Exmouth residents take part in water harvesting project

PUBLISHED: 07:00 04 April 2018

Nathan Weston is taking part in a rain-water harvesting project led by South West Water

Nathan Weston is taking part in a rain-water harvesting project led by South West Water


Residents in Exmouth are playing a part in a pilot scheme to reduce the risk of flooding by participating in a rainwater harvesting project funded by South West Water (SWW).

Around 30 houses in Phillipps Avenue, Orchard Close, Green Close and Bassetts Gardens have had special water butts or underground tanks installed.

The tanks give free water to homeowners, but also provide spare capacity to hold back rainwater during storms.

Most of Exmouth’s homes are connected to a combined sewer, which takes both rainwater and waste water, says SWW.

However, too much rainwater can cause sewers to overflow. By capturing and using the water close to where it falls, the amount of rainwater entering the sewer is reduced.

College lecturer Nathan Weston (pictured), of Phillipps Avenue, had a 3,000-litre tank installed in his back garden last summer.

Mr Weston said: “I was delighted to take part. It’s great to think that we are making use of the clean rainwater from our roof to run our washing machine and flush loos, instead of it going down the drain.”

The tanks have been installed free-of-charge to homeowners as part of SWW’s Downstream Thinking programme, which is exploring sustainable approaches to drainage across the region.

SWW has also invested around £4million improving Exmouth’s sewerage network and is working with St Joseph’s Primary School to install rainwater harvesting systems.

The company’s flood risk manager, Richard Behan, said the scheme was a new way for water companies to address sewer flooding. He added: “This innovative pilot project is aimed at exploring whether we can reduce excess water entering our sewers, especially at times of high rainfall.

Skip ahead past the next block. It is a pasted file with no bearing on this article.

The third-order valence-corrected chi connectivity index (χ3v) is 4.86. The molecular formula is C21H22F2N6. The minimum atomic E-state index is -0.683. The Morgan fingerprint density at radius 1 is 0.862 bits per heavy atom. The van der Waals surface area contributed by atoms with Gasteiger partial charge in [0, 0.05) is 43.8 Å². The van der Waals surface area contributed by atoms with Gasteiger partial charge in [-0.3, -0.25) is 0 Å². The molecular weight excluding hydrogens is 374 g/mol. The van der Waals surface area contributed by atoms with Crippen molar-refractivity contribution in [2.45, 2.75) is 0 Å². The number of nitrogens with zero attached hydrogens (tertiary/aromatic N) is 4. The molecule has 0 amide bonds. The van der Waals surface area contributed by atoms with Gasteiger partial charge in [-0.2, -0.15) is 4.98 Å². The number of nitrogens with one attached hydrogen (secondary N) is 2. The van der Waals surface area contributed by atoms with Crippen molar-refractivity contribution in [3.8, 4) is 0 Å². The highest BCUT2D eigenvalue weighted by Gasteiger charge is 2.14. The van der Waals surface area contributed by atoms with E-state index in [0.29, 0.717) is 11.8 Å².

“Intense downpours can quickly overwhelm our sewers, and any water we can use at source is water we don’t have to pump to the sewage treatment works. We are committed to reducing the number of storm water overflows into the River Exe and this scheme will also help to protect that sensitive estuary environment.

“We’re grateful to the residents we have worked with for the positive way they have embraced the project.”

If you value what this story gives you, please consider supporting the Exmouth Journal. Click the link in the orange box above for details.

Become a supporter

This newspaper has been a central part of community life for many years. Our industry faces testing times, which is why we're asking for your support. Every contribution will help us continue to produce local journalism that makes a measurable difference to our community.

Comments have been disabled on this article.

Latest from the Exmouth Journal